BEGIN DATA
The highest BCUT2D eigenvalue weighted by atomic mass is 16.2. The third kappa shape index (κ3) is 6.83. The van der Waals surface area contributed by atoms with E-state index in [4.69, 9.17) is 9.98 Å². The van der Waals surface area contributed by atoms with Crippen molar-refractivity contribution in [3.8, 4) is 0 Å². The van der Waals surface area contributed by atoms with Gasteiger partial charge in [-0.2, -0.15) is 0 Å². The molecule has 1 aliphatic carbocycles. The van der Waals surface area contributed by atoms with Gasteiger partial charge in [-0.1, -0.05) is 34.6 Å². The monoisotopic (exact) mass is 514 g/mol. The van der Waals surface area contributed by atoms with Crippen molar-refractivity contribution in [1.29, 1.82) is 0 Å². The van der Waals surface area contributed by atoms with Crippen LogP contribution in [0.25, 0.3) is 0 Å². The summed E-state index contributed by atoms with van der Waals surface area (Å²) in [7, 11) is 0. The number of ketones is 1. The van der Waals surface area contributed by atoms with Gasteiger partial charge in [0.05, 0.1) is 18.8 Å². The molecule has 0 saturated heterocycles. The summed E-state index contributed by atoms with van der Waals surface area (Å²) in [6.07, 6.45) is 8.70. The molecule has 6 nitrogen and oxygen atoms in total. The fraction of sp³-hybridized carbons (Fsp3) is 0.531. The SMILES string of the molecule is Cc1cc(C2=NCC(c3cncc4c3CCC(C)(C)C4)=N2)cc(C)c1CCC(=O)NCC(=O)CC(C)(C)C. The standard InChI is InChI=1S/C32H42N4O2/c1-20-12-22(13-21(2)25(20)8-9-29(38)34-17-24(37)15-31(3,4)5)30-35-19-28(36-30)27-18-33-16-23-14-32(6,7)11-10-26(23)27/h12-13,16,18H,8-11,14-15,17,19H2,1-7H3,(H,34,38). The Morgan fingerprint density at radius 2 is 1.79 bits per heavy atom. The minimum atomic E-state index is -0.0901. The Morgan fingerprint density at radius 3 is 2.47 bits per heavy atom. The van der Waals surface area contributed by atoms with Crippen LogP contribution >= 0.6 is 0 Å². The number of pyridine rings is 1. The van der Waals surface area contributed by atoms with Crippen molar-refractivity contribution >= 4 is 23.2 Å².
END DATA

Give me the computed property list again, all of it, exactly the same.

The highest BCUT2D eigenvalue weighted by atomic mass is 16.2. The third kappa shape index (κ3) is 6.83. The van der Waals surface area contributed by atoms with E-state index in [4.69, 9.17) is 9.98 Å². The van der Waals surface area contributed by atoms with Crippen molar-refractivity contribution in [3.8, 4) is 0 Å². The van der Waals surface area contributed by atoms with Gasteiger partial charge in [-0.2, -0.15) is 0 Å². The molecule has 1 aliphatic carbocycles. The van der Waals surface area contributed by atoms with Gasteiger partial charge in [-0.1, -0.05) is 34.6 Å². The monoisotopic (exact) mass is 514 g/mol. The van der Waals surface area contributed by atoms with Crippen molar-refractivity contribution in [1.29, 1.82) is 0 Å². The van der Waals surface area contributed by atoms with Crippen LogP contribution in [0.25, 0.3) is 0 Å². The summed E-state index contributed by atoms with van der Waals surface area (Å²) in [7, 11) is 0. The number of ketones is 1. The van der Waals surface area contributed by atoms with Gasteiger partial charge in [0.05, 0.1) is 18.8 Å². The molecule has 0 saturated heterocycles. The summed E-state index contributed by atoms with van der Waals surface area (Å²) in [6.07, 6.45) is 8.70. The molecule has 6 nitrogen and oxygen atoms in total. The fraction of sp³-hybridized carbons (Fsp3) is 0.531. The SMILES string of the molecule is Cc1cc(C2=NCC(c3cncc4c3CCC(C)(C)C4)=N2)cc(C)c1CCC(=O)NCC(=O)CC(C)(C)C. The standard InChI is InChI=1S/C32H42N4O2/c1-20-12-22(13-21(2)25(20)8-9-29(38)34-17-24(37)15-31(3,4)5)30-35-19-28(36-30)27-18-33-16-23-14-32(6,7)11-10-26(23)27/h12-13,16,18H,8-11,14-15,17,19H2,1-7H3,(H,34,38). The Morgan fingerprint density at radius 2 is 1.79 bits per heavy atom. The minimum atomic E-state index is -0.0901. The Morgan fingerprint density at radius 3 is 2.47 bits per heavy atom. The van der Waals surface area contributed by atoms with Crippen LogP contribution >= 0.6 is 0 Å². The number of pyridine rings is 1. The van der Waals surface area contributed by atoms with Crippen molar-refractivity contribution >= 4 is 23.2 Å².